Australian cricketer Phillip Hughes died in hospital in Sydney on Thursday, two days after the international batsman was struck on the head by a ball during a domestic match.
Governing body Cricket Australia (CA) confirmed the 25-year-old had lost his fight for life, casting a pall over a cricket-mad nation which is co-hosting the World Cup early next year.
"We are extremely sad to announce that Phillip Hughes has passed away at the age of 25," CA said on its Twitter feed.
"Our thoughts go out to Phillip's family, friends, and the entire cricket community on this incredibly sad day.
"He was not in pain before he passed and was surrounded by his family and close friends.
"As a cricket community, we mourn his loss and extend our deepest sympathies to Phillips family and friends at this incredibly sad time."
Cricket Australia was due to conduct a news conference at St Vincent's hospital in Sydney at 5 pm (0600 GMT).
The Australian flag was lowered to half-mast over the Sydney Cricket Ground where Hughes suffered the horrific injury on Tuesday when batting for state side South Australia.
He was struck on the head by a short-pitched delivery from New South Wales paceman Sean Abbott, a devastating blow that experts compared to the trauma suffered by car crash victims.
After being treated at the stadium, Hughes, who played 26 Tests and 25 one-day internationals, was rushed to hospital to have emergency surgery to relieve pressure on his brain.
News of Hughes's death brought a fresh wave of tributes on social media, with past and present players conveying their shock and grief.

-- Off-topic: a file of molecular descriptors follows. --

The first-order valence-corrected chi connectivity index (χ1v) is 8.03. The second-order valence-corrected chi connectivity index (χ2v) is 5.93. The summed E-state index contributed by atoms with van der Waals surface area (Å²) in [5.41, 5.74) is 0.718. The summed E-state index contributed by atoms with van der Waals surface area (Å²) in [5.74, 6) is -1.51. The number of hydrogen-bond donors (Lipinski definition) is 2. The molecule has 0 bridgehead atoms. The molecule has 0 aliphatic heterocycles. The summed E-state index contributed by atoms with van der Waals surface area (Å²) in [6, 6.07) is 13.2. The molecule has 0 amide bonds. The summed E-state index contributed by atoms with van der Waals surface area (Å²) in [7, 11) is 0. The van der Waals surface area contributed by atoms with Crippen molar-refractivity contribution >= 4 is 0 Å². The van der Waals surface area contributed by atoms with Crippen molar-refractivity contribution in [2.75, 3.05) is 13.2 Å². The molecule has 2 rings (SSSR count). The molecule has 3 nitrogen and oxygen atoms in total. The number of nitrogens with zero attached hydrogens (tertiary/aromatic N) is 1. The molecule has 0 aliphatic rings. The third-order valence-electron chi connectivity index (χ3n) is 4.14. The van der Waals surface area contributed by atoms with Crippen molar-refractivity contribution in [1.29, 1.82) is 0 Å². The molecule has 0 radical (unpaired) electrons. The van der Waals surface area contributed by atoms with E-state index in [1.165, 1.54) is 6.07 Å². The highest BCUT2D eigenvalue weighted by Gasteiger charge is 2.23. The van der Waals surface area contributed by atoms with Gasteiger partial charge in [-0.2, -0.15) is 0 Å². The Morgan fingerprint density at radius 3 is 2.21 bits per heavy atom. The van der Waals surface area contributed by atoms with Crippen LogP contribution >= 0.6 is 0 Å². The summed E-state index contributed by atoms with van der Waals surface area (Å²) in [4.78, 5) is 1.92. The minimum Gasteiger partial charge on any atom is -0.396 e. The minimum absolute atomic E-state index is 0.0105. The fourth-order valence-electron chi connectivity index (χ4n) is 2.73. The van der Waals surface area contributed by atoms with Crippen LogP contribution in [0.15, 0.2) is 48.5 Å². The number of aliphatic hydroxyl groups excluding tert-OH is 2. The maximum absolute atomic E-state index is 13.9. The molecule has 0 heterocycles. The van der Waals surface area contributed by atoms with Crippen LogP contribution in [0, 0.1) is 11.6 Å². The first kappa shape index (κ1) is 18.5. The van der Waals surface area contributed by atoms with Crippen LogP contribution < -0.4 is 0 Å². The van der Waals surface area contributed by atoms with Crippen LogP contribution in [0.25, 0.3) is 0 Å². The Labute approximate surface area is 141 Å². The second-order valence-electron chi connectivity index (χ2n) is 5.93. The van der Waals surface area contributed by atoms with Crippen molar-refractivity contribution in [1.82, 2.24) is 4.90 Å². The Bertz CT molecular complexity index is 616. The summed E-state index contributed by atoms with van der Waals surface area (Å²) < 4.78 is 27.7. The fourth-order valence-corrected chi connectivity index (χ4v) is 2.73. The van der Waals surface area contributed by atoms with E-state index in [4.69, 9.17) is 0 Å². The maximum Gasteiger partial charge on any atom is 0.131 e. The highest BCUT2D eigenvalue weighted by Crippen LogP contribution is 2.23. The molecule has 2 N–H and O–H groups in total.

The tragic announcement followed calls by former players for the Australian team to abandon the first Test of the four-match series against India next week.
Former test batsman Dean Jones told Melbourne radio station 3AW he thought the December 4 match in Brisbane could not go ahead.
"I don't think any of the boys will want to play," he said.
The news travelled quickly through the global cricket community, with the Pakistan Test match against New Zealand suspended out of respect for the player.
Hughes death would prove a "game-changer" for the so-called 'gentleman's game' of cricket, pundits said, ranging from the standards for head protection to the practice of short-pitched fast bowling.
Cricket balls are roughly the same shape and size of a baseball but harder and heavier. Fast bowlers regularly bowl at speeds of 140kph and short-pitched balls, known as 'bouncers', are often used as a tactic to intimidate batsmen.
Questions about the response time of ambulances dispatched to the stadium have also been raised.
The head of New South Wales Ambulance was to be hauled before the state health minister Jillian Skinner on Thursday after the ambulance authority issued conflicting statements about their response times.
The arrival of the first ambulance took 15 minutes, NSW Ambulance clarified in a statement on Wednesday.
The state's median response time for the highest priority ‘life-threatening cases’ was just under eight minutes in 2013-14, according the authority's statistics.
Dr Peter Larkins, a leading sports physician said: "Time is of the essence when your brain has suffered trauma."
Born in the small town of Macksville in New South Wales state, the pint-sized Hughes grew up on a banana plantation and made his first-class debut at 18.
He took the cricketing world by storm when he made his test debut in 2009, scoring a mountain of runs despite his unconventional technique.
Hughes would betray a vulnerability to short-pitched bowling and though he was in and out of the Australian team over the following years, he never complained publicly about his plight as a fringe player.
He had scored 63 runs before being struck on Tuesday, his last innings said to be an audition to replace injured Australia captain Michael Clarke for the first Test.